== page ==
- By Thomas E. RicksThomas E. Ricks covered the U.S. military for the Washington Post from 2000 through 2008. He can be reached at email@example.com.
The Top Ten Military Classics
Clausewitz, Carl von. On War. 1832. Ed. and trans. by Michael Howard and Peter Paret. Indexed ed. Princeton, New Jersey: Princeton University Press, 1984.
Corbett, Julian Stafford. Some Principles of Maritime Strategy. Reprint, New York: AMS Press, 1976 (originally published by Conway Press Ltd., 1911; 1st Reprint by U.S. Naval Institute Press, 1972).
Delbruck, Hans. History of the Art of War Within the Framework of Political History. Original German edition, 4 vols, 1900-1920. Vols. 1-4 trans. by Colonel Walter J. Renfroe, Jr. Westport, Connecticut: Greenwood Press, 1975-82.
Douhet, Giulio. The Command of the Air. 1921. USAF Warrior Studies. Richard Kohn and Joseph P. Harahan, eds. Trans. by Dino Ferrari. Washington, D.C.: U.S. Government Printing Office, 1983, paperback, (Ayer Company published an edition in 1972 which was a reprint of the 1942 edition originally translated by Dino Ferrari).
Du Picq, Ardant. Battle Studies. In Roots of Strategy, Book 2, Harrisburg, Pennsylvania: Stackpole Books, 1987, paperback (previously published by The Military Service Publishing Co., 1946, and by the U.S. Army War College, Carlisle Barracks, Pennsylvania, as part of the "Art of War," colloquium, undated).
Jomini, Antoine Henri. The Art of War. 1838. Trans.by G.H. Mendell and W.P. Craighill. Reprint, Westport, Connecticut: Greenwood Press, 1971.
Machiavelli, Niccolo. The Art of War. 1521. Trans. by Ellis Farneworth. Revised with an introduction by Neal Wood. New York, NY: Da Capo Press, 1965, 1990 repr.
Mahan, Alfred Thayer. The Influence of Sea Power Upon History 1660-1783. 1890. Reprint, New York: Hill and Wang, 1957. Paperback, New York: Dover Books, 1987.
Sun Tzu. The Art of War. 4th century B.C. Trans. with an introduction by Samuel B. Griffith. New York: Oxford University Press, 1963 (also available in Roots of Strategy, R.H. Phillips, ed., Stackpole, 1987, paperback).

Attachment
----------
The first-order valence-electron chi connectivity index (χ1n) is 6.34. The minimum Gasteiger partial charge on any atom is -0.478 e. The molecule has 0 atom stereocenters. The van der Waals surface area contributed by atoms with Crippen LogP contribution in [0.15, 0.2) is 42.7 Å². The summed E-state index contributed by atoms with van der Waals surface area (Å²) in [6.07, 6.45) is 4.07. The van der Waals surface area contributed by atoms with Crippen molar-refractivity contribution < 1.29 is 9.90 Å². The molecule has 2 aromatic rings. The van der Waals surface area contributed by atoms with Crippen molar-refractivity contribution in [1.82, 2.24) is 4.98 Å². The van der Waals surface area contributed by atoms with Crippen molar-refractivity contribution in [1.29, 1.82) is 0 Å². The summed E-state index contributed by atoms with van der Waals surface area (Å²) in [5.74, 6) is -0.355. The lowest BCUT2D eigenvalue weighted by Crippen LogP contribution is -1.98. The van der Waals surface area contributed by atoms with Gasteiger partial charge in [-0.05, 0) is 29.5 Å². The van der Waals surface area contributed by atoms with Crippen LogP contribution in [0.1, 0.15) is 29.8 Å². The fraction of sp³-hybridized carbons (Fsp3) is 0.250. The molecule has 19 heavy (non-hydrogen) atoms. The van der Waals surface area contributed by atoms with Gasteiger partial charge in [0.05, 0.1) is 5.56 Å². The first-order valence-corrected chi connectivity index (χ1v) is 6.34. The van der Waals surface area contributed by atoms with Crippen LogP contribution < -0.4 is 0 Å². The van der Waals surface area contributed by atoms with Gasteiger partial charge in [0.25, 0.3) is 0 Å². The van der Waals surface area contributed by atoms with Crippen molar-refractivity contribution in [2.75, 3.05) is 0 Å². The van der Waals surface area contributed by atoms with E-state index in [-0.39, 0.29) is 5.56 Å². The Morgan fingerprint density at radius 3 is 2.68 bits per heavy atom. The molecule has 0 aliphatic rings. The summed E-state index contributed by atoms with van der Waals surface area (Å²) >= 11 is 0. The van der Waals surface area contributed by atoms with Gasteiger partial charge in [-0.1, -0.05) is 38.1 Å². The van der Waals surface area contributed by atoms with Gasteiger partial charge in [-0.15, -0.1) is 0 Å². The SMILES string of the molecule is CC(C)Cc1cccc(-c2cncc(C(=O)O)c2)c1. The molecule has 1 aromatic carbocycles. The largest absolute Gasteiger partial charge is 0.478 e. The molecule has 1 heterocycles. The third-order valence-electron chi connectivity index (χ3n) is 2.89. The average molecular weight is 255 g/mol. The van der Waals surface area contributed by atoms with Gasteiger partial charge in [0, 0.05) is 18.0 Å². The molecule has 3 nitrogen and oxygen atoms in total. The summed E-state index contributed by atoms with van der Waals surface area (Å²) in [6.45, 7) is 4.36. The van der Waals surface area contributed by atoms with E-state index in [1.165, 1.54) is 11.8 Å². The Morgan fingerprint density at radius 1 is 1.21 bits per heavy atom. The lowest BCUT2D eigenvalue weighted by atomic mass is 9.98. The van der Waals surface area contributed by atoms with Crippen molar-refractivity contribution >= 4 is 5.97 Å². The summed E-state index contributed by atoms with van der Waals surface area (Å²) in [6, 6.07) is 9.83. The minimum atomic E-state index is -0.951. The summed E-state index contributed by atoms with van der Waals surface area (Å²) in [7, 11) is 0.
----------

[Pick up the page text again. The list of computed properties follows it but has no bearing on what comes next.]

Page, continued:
Thucydides. The Peloponnesian War. Revised Edition. Trans. by Edward Crawley. New York: Modern Library, 1982.
John Arquilla earned his degrees in international relations from Rosary College (BA 1975) and Stanford University (MA 1989, PhD 1991). He has been teaching in the special operations program at the United States Naval Postgraduate School since 1993. He also serves as chairman of the Defense Analysis department.
Dr. Arquilla’s teaching interests revolve around the history of irregular warfare, terrorism, and the implications of the information age for society and security.
His books include: Dubious Battles: Aggression, Defeat and the International System (1992); From Troy to Entebbe: Special Operations in Ancient & Modern Times (1996), which was a featured alternate of the Military Book Club; In Athena’s Camp (1997); Networks and Netwars: The Future of Terror, Crime and Militancy (2001), named a notable book of the year by the American Library Association; The Reagan Imprint: Ideas in American Foreign Policy from the Collapse of Communism to the War on Terror (2006); Worst Enemy: The Reluctant Transformation of the American Military (2008), which is about defense reform; Insurgents, Raiders, and Bandits: How Masters of Irregular Warfare Have Shaped Our World (2011); and Afghan Endgames: Strategy and Policy Choices for America’s Longest War (2012).
Dr. Arquilla is also the author of more than one hundred articles dealing with a wide range of topics in military and security affairs. His work has appeared in the leading academic journals and in general publications like The New York Times, Forbes, Foreign Policy Magazine, The Atlantic Monthly, Wired and The New Republic. He is best known for his concept of “netwar” (i.e., the distinct manner in which those organized into networks fight). His vision of “swarm tactics” was selected by The New York Times as one of the “big ideas” of 2001; and in recent years Foreign Policy Magazine has listed him among the world’s “top 100 thinkers.”
In terms of policy experience, Dr. Arquilla worked as a consultant to General Norman Schwarzkopf during Operation Desert Storm, as part of a group of RAND analysts assigned to him. During the Kosovo War, he assisted deputy secretary of defense John Hamre on a range of issues in international information strategy. Since the onset of the war on terror, Dr. Arquilla has focused on assisting special operations forces and other units on practical “field problems.” Most recently, he worked for the White House as a member of a small, nonpartisan team of outsiders asked to articulate new directions for American defense policy.| Rational Security |